As trackers tend to move fast and light, the best binoculars are compact, light, and powerful. The rule of thumb is to buy the best quality that you can afford. What you are paying for is higher quality optics. This usually results in crisper focus and better low light performance.
What do the numbers mean?
Binoculars have a couple of numbers stamped or embossed on the housing. Expressed as two numbers such as 7X35 or 8X40, the first number is the magnification. So, a “7” means that the image produced is 7 times larger than what would be seen by the naked eye at that distance. Most people find that a magnification between 7X and 10X is suitable. Lower powers tend to have a larger field of view, so you see more area, whereas, higher magnifications generally have a smaller field of view. Higher magnification can also be harder to hold steady which could result in a “shaky” view. The second number indicates the size of the “objective” lenses in millimetres, (these are the bigger diameter lenses opposite the eyepieces). The larger these lenses are the more light that is gathered to form an image. Basically, the higher the second number, the brighter and the sharper the image. The down side is the larger the objective lenses, the bulkier the binoculars are and the more they cost.
How to adjust your binoculars for your vision.
To get the most out of your binoculars, lets take a couple of moments to find out how to properly adjust them for your vision thus insuring maximum performance.
Focus and adjustment
When you look at your binoculars you will notice that there are two optical tubes with a hinge in the center. On one end you will notice that the lenses are smaller than the other end. The smaller lenses are the “eyepiece” lenses that you look through. The first adjustment that you make is to bring the binoculars to your eyes and look at an object in the distance. What you see will probably be blurry and vignetted. Vignetted means that there will be a black area around what you see. To remove the vignette, move your eyes closer to the eye piece lenses and adjust the center hinge by gently spreading the optical tubes in or out until the vignette disappears.
The next step is to focus the lenses. Although some binoculars designed for heavy field use such as military applications have “independent” focus – meaning that each side can be adjusted to the user’s vision independently, most binoculars have “central” focusing.
Central focusing involves adjusting the focus of both optical tubes simultaneously by rotating the central knurled wheel - usually located in the hinge between the optical tubes. Simply roll the focus adjustment back and forth until a distant object comes into clear focus. However, as most of us have different vision in each eye, don’t be surprised if one optical tube will be in focus while the other isn’t... to check this, close one eye and adjust the focus, then close that eye and open the other and see if the focus is still clear and crisp. If it is not, you must set the binoculars up for your specific vision. To correct for this, one eyepiece is adjustable. The adjustable eyepiece is called a “diopter”. You can tell the diopter lens as it has an adjustment ring on it with increment marks.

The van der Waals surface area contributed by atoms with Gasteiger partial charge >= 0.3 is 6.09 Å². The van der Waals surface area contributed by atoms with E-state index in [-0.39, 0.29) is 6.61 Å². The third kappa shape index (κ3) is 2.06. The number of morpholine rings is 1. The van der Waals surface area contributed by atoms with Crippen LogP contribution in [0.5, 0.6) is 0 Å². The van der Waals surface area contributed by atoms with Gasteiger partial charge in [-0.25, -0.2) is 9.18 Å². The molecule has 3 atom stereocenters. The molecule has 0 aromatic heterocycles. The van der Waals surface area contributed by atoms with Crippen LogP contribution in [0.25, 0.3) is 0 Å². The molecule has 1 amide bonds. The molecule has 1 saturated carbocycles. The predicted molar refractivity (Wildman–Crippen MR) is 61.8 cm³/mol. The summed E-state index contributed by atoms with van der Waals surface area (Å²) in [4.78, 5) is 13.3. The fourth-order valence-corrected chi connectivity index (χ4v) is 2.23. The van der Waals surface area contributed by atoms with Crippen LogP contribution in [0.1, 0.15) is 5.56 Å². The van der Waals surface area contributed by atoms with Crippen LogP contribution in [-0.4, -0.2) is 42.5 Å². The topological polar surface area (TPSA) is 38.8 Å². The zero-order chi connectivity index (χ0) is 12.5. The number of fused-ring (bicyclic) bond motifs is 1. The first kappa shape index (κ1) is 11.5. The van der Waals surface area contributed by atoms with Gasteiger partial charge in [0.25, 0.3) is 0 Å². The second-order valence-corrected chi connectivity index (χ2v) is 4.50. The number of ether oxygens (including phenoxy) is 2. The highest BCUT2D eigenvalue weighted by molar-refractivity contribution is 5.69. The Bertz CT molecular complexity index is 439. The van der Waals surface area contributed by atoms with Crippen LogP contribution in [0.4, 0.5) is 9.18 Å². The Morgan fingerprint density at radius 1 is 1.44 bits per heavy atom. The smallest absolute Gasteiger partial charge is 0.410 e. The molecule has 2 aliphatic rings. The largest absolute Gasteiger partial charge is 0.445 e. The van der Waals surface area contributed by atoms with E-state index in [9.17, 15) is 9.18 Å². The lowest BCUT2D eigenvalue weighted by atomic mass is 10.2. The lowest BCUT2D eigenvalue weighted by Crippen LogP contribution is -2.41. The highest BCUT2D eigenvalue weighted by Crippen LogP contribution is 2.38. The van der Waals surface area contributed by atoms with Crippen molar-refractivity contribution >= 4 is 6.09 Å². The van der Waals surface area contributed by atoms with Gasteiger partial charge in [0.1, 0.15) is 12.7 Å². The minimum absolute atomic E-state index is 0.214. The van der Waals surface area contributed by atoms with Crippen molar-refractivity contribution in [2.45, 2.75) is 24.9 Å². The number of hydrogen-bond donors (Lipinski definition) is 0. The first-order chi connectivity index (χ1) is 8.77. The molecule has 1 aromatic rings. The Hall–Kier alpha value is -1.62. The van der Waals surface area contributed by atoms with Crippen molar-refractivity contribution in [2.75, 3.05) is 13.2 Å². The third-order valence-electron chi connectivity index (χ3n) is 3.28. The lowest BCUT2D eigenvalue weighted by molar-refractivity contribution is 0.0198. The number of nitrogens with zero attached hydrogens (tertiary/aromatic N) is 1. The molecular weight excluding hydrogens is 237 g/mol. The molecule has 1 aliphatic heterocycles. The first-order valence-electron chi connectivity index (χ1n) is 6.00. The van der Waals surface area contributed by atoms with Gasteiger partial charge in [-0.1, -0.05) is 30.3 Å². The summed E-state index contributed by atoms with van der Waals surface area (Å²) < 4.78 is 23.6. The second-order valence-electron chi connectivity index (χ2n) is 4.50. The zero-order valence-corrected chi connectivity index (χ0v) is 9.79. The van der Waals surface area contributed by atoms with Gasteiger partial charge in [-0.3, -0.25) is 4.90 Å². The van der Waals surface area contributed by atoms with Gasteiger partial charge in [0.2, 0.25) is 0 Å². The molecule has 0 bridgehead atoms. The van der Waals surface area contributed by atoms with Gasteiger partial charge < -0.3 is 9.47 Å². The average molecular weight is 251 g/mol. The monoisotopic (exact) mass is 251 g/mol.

To adjust the diopter for your specific vision, focus the binocular on a distant object using the central focusing adjustment while keeping the eye looking through the adjustable diopter lens closed. Once clearly in focus, close the other eye and adjust the diopter lens until that eye is in focus. If done correctly, when you look through the binocular with both eyes open, your focus on a distant object will be crystal clear and crisp.
Once this adjustment has been made for your specific vision, the binoculars can be refocused on an object at a different distance by using the focusing wheel to adjust both tubes together without any further eyepiece readjustment.
What not to buy
When shopping for a new set of binoculars it is best to avoid “focus free” or “fixed focus” binoculars or units with a zoom feature as these usually are a compromise at best. Other features like a built-in compass or a range finder are better suited for the marine or military environment that they were designed for.
The adage that “you get what you pay for” is especially correct when purchasing binoculars. For trackers, the best binoculars are compact, light, and powerful. Remember the rule of thumb is to buy the best quality that you can afford. What you are paying for is higher quality optics. This usually results in a crisper focus and better low light performance. Consider your new binoculars a lifetime investment...you won’t be sorry going with quality.